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Michael Laitman, PhD

A Ladder to The Zohar

To understand the words of the Holy Zohar, one should first ... be cleaned of self love. ...Otherwise, there are Klipot that hide and block the truth in the words of the Holy Zohar.

Baal HaSulam, Shamati [I Heard], Article No. 89 [1]


The story of The Book of Zohar begins some 1,800 years ago in a tiny, dimly lit cave in Peki'in, in the Western Galilee, Israel, where Rashbi and his son, Rabbi Elazar, hid from the Roman emperor. For thirteen years they prepared themselves for the writing of the book that would change the face of history.

The years passed and Rabbi Shimon and his son completed the correction that they had to complete and came out of the cave. Eight other Kabbalists joined Rabbi Shimon and his son and together they studied and wrote The Book of Zohar.

This is how I am arranging you: Rabbi Aba will write, Rabbi Elazar will learn verbally, and the rest of the friends will speak in their hearts.

The Book of Zohar, Haazinu [Give Ear], Idra Zuta, Item 27

Among Rashbi’s students was Rabbi Aba, a Kabbalist with a special gift. He was the only one who knew how to write the words of his teacher in such a way that they would be both revealed and concealed. The Book of Zohar refers to that gift as “Disclosing in secret.” [2]

Legend has it that the manuscript of The Zohar was hidden in a cave near Zephath, and after a few centuries was discovered by Arabs living in the area, who were delighted to find paper—which was a rare commodity in those days. When one of the Kabbalists of Zephath bought some fish in the market, he was astounded to discover the contents of the text of The Zohar on the wrapping paper of the fish. As soon as he discovered it, he bought all the “wrapping paper” that was still available and compiled the pieces into a book.

The Book of Zohar that we have today is only a small part of the original because much of it was never retrieved. The pieces that were found and compiled into The Book of Zohar that we have today were passed on secretly among Kabbalists from generation to generation until early in the 14th century. At that time, the widow of Rabbi Moshe De Leon inherited the manuscript from her husband. “He probably told her nothing of the prohibition to disclose, and she, by chance, put it up for sale.” [3]

Some mistakenly attribute the writing of The Zohar to Rabbi Moshe De Leon himself, but the Kabbalists explain that this is a mistake: “All those who know the ins and outs of the holy Book of Zohar, that is, who understand what is written in it, unanimously agree that the holy Book of Zohar was written by the Godly Tanna (sage) Rabbi Shimon Bar Yochai. Only some of those who are far from this wisdom doubt this pedigree and tend to say, relying on fabricated tales of opponents of this wisdom, that its author is the Kabbalist Rabbi Moshe De Leon, or others of his time” (Baal HaSulam, “Introduction to The Book of Zohar,” Item 59).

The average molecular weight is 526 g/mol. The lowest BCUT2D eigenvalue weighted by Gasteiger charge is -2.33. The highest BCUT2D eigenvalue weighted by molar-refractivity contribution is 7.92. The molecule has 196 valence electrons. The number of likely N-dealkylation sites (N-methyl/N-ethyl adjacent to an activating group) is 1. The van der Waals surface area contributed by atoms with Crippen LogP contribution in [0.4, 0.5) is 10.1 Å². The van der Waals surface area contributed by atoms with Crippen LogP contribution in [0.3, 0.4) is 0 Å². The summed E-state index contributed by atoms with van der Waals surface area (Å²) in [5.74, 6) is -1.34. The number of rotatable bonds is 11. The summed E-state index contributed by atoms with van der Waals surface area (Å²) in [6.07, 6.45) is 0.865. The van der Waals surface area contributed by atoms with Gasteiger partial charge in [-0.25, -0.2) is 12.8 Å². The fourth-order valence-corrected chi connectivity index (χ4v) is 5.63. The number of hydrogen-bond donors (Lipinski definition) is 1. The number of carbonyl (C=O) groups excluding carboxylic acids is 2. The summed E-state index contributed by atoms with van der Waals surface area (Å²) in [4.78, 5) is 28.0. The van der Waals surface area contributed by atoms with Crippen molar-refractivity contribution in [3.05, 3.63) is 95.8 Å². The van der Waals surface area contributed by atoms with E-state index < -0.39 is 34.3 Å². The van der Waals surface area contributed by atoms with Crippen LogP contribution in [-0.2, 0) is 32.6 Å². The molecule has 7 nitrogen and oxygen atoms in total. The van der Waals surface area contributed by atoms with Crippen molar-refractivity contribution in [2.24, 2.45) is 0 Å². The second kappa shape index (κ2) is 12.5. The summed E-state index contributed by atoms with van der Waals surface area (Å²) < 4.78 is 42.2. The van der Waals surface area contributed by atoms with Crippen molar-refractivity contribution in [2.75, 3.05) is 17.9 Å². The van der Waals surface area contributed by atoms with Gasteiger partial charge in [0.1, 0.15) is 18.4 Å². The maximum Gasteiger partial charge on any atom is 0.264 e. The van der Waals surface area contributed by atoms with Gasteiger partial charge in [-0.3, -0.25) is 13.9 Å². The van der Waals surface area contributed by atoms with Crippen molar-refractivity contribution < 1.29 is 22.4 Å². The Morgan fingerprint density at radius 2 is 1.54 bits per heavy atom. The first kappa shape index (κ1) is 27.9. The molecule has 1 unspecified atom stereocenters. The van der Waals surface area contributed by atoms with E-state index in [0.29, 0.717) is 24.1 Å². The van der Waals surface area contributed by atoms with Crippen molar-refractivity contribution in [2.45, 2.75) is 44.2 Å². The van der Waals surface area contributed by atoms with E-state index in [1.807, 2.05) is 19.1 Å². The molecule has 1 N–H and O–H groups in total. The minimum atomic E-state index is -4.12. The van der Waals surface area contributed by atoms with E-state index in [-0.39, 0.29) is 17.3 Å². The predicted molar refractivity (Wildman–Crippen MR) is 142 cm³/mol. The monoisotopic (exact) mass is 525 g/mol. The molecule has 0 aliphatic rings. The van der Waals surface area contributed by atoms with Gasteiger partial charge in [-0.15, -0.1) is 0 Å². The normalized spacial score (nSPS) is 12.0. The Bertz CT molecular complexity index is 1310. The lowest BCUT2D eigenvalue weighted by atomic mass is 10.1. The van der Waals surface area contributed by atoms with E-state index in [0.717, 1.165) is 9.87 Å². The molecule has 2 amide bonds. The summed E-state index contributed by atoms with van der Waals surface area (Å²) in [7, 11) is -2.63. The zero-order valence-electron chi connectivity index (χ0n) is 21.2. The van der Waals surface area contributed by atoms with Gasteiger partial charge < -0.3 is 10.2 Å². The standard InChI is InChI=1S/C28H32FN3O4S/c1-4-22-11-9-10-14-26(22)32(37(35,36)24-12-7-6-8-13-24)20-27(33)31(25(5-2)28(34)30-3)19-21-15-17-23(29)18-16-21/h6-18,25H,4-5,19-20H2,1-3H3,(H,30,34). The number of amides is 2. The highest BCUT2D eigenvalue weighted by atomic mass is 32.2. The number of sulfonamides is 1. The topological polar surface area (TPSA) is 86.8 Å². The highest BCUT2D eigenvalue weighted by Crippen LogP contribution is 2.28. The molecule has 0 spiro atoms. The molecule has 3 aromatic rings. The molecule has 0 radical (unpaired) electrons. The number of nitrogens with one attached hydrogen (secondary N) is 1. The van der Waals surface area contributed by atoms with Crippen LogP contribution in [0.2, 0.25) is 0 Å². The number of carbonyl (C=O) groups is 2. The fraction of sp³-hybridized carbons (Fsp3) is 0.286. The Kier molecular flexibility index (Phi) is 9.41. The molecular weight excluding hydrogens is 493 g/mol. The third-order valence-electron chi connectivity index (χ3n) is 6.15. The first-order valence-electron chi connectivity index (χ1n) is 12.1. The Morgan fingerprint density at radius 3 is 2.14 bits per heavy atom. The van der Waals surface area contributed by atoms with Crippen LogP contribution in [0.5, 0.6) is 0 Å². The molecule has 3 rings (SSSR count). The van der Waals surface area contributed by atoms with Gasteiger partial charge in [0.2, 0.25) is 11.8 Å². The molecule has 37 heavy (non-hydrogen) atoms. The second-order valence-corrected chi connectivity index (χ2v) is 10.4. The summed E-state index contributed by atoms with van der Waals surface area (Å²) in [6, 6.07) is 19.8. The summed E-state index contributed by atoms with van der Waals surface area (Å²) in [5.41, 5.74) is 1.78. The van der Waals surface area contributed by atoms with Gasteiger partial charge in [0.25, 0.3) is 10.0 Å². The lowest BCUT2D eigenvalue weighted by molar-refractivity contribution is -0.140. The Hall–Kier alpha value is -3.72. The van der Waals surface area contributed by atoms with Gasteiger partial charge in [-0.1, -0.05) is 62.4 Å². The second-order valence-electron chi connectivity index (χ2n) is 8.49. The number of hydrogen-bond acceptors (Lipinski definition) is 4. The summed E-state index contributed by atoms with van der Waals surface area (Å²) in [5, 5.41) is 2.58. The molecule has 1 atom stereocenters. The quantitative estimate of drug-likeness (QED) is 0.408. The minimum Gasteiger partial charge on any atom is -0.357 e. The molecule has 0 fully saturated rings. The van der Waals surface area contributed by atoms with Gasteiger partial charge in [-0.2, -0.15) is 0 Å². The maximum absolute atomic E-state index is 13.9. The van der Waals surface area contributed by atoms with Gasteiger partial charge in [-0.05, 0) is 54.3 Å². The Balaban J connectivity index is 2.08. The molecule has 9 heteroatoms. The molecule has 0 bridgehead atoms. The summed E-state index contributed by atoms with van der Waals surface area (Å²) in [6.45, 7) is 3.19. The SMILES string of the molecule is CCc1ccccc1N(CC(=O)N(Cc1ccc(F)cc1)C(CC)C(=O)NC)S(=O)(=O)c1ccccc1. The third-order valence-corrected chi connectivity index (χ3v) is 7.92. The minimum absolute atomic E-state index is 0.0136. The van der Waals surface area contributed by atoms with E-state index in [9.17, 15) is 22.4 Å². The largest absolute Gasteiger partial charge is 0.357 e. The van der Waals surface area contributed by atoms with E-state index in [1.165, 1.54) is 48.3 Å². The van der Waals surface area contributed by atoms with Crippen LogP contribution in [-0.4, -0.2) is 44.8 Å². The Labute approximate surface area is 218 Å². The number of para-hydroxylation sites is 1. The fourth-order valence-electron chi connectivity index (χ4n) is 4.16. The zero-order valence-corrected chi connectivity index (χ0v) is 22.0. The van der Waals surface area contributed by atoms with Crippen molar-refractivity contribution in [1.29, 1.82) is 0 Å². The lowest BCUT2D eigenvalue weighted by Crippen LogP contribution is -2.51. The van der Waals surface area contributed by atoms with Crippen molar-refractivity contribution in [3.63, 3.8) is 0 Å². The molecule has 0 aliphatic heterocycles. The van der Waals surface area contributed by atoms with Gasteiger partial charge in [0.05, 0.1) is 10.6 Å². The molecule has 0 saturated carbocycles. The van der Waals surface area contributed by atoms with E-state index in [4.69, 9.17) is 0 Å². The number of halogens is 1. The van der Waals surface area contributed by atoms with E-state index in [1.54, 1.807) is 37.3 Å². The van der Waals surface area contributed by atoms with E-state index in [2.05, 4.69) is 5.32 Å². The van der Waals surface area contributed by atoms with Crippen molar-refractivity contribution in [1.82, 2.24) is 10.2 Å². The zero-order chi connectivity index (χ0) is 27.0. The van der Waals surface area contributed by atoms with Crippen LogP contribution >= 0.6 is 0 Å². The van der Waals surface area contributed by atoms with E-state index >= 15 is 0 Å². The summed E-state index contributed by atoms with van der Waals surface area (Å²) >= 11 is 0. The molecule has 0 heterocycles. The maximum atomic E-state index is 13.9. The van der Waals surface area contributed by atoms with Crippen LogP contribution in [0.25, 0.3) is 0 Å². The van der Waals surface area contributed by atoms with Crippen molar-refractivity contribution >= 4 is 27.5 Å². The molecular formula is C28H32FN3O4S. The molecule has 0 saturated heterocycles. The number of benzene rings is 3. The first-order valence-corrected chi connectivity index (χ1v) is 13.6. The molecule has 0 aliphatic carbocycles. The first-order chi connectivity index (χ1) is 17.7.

Since then, The Book of Zohar has been present, but only in our generation is it truly being revealed, thanks to Baal HaSulam’s commentary. Baal HaSulam explains that the generation of the authors of The Zohar was the only generation in which the desired wholeness had been attained, that is, all 125 spiritual degrees. And because our generation should achieve the same perfection, it has been given the chance to unlock The Zohar.

Prior to the days of the Messiah, it is impossible to be granted all 125 degrees. ...An exception is Rashbi and his generation, the authors of The Zohar, who were granted all 125 degrees in completeness, even though it was prior to the days of the Messiah. It was said about him and his disciples: “A sage is preferable to a prophet.”

Hence, we often find in The Zohar that there will be none like the generation of Rashbi until the generation of the Messiah King. This is why his composition made such a great impact in the world, since the secrets of the Torah in it occupy the level of all 125 degrees.

Baal HaSulam, “A Speech for the Completion of The Zohar”

[1] Baal HaSulam, Shamati [I Heard], Article No. 89, “To Understand the Words of the Holy Zohar.”

[2] And we also find in The Book of Zohar, that Rashbi (Rabbi Shimon Bar-Yochai) instructed Rabbi Aba to write the secrets, because he knew how to reveal with intimation. ...For each secret that Rashbi disclosed in the wisdom, he would cry and say, “Woe if I tell; woe if I do not tell.” ...This means that he was in distress from both angles: if he did not reveal the secrets of the Torah, the secrets would be lost from the true sages... And if he did reveal the secrets, unworthy people would fail in them for they would not understand the root of the matters and would eat unripe fruit.

Hence, Rashbi chose Rabbi Aba to write because of his wisdom in allegories, arranging matters in such a way that it would be sufficiently revealed to those worthy of understanding them, and hidden and blocked from those unworthy of understanding them. This is why he said that Rabbi Aba knew how to disclose in secret. In other words, although he revealed, it still remained a secret to the unworthy. (Baal HaSulam, “General Preface,” Item 1)

[3] Baal HaSulam, “Messiah’s Shofar

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